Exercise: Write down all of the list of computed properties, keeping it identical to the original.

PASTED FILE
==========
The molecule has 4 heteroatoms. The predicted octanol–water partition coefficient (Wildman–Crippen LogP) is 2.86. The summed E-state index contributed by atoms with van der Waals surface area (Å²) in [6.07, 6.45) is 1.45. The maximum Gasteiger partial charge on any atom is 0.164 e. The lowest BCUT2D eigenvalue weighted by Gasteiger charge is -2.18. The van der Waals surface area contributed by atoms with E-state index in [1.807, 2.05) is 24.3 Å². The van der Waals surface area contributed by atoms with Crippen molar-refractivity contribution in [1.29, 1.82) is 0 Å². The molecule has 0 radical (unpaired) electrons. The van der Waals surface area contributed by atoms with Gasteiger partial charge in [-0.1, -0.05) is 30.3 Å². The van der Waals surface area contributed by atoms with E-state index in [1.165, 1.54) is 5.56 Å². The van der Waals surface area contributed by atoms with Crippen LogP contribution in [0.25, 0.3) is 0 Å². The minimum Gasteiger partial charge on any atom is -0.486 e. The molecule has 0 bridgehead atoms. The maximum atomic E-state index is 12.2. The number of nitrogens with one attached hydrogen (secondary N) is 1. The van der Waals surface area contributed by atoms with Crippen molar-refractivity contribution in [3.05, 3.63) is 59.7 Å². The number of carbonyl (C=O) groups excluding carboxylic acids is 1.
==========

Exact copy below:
The molecule has 4 heteroatoms. The predicted octanol–water partition coefficient (Wildman–Crippen LogP) is 2.86. The summed E-state index contributed by atoms with van der Waals surface area (Å²) in [6.07, 6.45) is 1.45. The maximum Gasteiger partial charge on any atom is 0.164 e. The lowest BCUT2D eigenvalue weighted by Gasteiger charge is -2.18. The van der Waals surface area contributed by atoms with E-state index in [1.807, 2.05) is 24.3 Å². The van der Waals surface area contributed by atoms with Crippen molar-refractivity contribution in [1.29, 1.82) is 0 Å². The molecule has 0 radical (unpaired) electrons. The van der Waals surface area contributed by atoms with Gasteiger partial charge in [-0.1, -0.05) is 30.3 Å². The van der Waals surface area contributed by atoms with E-state index in [1.165, 1.54) is 5.56 Å². The van der Waals surface area contributed by atoms with Crippen LogP contribution in [0.25, 0.3) is 0 Å². The minimum Gasteiger partial charge on any atom is -0.486 e. The molecule has 0 bridgehead atoms. The maximum atomic E-state index is 12.2. The number of nitrogens with one attached hydrogen (secondary N) is 1. The van der Waals surface area contributed by atoms with Crippen molar-refractivity contribution in [3.05, 3.63) is 59.7 Å². The number of carbonyl (C=O) groups excluding carboxylic acids is 1.